Churchill makes a rousing broadcast on the BBC

Churchill was much more popular in the country than among the political classes at Westminster. His descriptions of Hitler … a “cornered maniac”, “this monstrous apparition”, “that evil man” were much more direct than the diplomatic language that people were accustomed to from the government before the war.

We have been agreeably surprised that ten weeks have been allotted to us to get into fighting trim. … We are far better prepared to endure the worst malice of Hitler and his Huns than we were at the beginning of September. …

They [the Nazis] have not chosen to molest the British Fleet, which has awaited their attack in the Firth of Forth during last week. They recoil from the steel front of the French Army along the Maginot Line. But their docile conscripts are being crowded in vast numbers upon the frontiers of Holland and Belgium. To both these States the Nazis have given most recent and solemn guarantees. No wonder anxiety is great. No one believes one word Hitler and the Nazi Party say and therefore we must regard that situation as grave. . . . If we are conquered, all will be enslaved and the United States will be left single-handed to guard the rights of man. If we are not destroyed, all these countries will be rescued and restored to life and freedom.”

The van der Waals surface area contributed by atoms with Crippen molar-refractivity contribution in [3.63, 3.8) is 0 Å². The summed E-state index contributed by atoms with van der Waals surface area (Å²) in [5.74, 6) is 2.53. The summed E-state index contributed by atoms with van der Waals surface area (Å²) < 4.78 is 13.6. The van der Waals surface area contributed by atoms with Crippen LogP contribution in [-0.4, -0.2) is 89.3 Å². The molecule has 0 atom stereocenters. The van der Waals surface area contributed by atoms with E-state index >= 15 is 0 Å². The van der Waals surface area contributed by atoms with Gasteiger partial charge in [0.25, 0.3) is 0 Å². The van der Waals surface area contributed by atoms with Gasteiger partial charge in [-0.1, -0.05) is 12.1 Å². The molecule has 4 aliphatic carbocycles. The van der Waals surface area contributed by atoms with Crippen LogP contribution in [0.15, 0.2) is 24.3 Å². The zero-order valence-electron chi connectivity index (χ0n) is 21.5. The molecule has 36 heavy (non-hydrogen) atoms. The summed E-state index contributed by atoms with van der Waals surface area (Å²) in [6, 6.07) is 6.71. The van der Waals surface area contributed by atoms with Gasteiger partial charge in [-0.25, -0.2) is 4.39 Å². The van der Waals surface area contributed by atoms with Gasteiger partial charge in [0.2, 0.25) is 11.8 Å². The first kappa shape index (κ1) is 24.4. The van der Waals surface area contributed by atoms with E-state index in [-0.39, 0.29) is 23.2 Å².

It was a constant theme of his to mention the position of the United States, which he recognised from very start of the war as having a crucial role to play in any ultimate victory.

The great English speaking Republic across the Atlantic Ocean makes no secret of its sympathies or of its self questioning, and it translates these sentiments into action of a character which anyone may judge for himself.

The whole world is against Hitler and Hitlerism. Men of every race and clime feels that this monstrous apparition stands between them and the forward move which is their due, and to which the age and time are right.

Even in Germany itself there are millions who stand aloof from the seething mass of criminality and corruption constituted by the Nazi party machine. Let them, then, take courage amid perplexities and perils, for it may well be that the final extinction of a baleful domination will pave the way to a broader solidarity of all men in all the lands than we ever could have planned, if we had not marched together through the fire.

Earlier in the war:

Later in the war: